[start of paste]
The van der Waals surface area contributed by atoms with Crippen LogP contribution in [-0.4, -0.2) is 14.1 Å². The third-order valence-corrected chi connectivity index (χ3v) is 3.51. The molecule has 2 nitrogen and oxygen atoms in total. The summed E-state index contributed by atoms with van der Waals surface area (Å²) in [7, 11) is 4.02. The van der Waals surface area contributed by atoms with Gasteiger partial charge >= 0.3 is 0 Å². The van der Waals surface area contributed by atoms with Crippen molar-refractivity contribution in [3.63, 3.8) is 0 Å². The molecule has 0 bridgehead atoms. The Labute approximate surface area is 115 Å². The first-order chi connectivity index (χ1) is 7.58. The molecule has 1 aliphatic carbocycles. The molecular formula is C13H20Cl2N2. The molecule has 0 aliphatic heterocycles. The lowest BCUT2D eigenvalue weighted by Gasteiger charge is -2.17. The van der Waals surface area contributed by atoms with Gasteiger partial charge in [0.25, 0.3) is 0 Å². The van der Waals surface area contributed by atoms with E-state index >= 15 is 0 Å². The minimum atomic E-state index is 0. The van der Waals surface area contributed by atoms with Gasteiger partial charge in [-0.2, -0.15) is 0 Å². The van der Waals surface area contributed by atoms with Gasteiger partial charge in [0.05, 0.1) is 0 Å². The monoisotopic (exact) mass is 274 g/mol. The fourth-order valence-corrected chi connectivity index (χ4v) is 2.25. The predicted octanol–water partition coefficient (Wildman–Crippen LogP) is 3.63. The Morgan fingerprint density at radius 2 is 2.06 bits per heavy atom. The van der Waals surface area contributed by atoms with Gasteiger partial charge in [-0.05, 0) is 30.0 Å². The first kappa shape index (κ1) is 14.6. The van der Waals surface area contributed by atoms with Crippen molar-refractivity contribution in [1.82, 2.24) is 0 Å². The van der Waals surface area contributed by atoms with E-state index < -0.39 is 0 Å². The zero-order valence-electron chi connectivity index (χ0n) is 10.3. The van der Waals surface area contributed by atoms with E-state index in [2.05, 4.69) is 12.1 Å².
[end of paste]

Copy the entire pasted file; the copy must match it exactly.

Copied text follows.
The van der Waals surface area contributed by atoms with Crippen LogP contribution in [-0.4, -0.2) is 14.1 Å². The third-order valence-corrected chi connectivity index (χ3v) is 3.51. The molecule has 2 nitrogen and oxygen atoms in total. The summed E-state index contributed by atoms with van der Waals surface area (Å²) in [7, 11) is 4.02. The van der Waals surface area contributed by atoms with Gasteiger partial charge >= 0.3 is 0 Å². The van der Waals surface area contributed by atoms with Crippen molar-refractivity contribution in [3.63, 3.8) is 0 Å². The molecule has 0 bridgehead atoms. The Labute approximate surface area is 115 Å². The first-order chi connectivity index (χ1) is 7.58. The molecule has 1 aliphatic carbocycles. The molecular formula is C13H20Cl2N2. The molecule has 0 aliphatic heterocycles. The lowest BCUT2D eigenvalue weighted by Gasteiger charge is -2.17. The van der Waals surface area contributed by atoms with Gasteiger partial charge in [0.25, 0.3) is 0 Å². The van der Waals surface area contributed by atoms with E-state index >= 15 is 0 Å². The minimum atomic E-state index is 0. The van der Waals surface area contributed by atoms with Gasteiger partial charge in [-0.2, -0.15) is 0 Å². The van der Waals surface area contributed by atoms with Gasteiger partial charge in [0.05, 0.1) is 0 Å². The monoisotopic (exact) mass is 274 g/mol. The fourth-order valence-corrected chi connectivity index (χ4v) is 2.25. The predicted octanol–water partition coefficient (Wildman–Crippen LogP) is 3.63. The Morgan fingerprint density at radius 2 is 2.06 bits per heavy atom. The van der Waals surface area contributed by atoms with Gasteiger partial charge in [-0.05, 0) is 30.0 Å². The first kappa shape index (κ1) is 14.6. The van der Waals surface area contributed by atoms with Crippen molar-refractivity contribution in [1.82, 2.24) is 0 Å². The van der Waals surface area contributed by atoms with E-state index < -0.39 is 0 Å². The zero-order valence-electron chi connectivity index (χ0n) is 10.3. The van der Waals surface area contributed by atoms with E-state index in [2.05, 4.69) is 12.1 Å².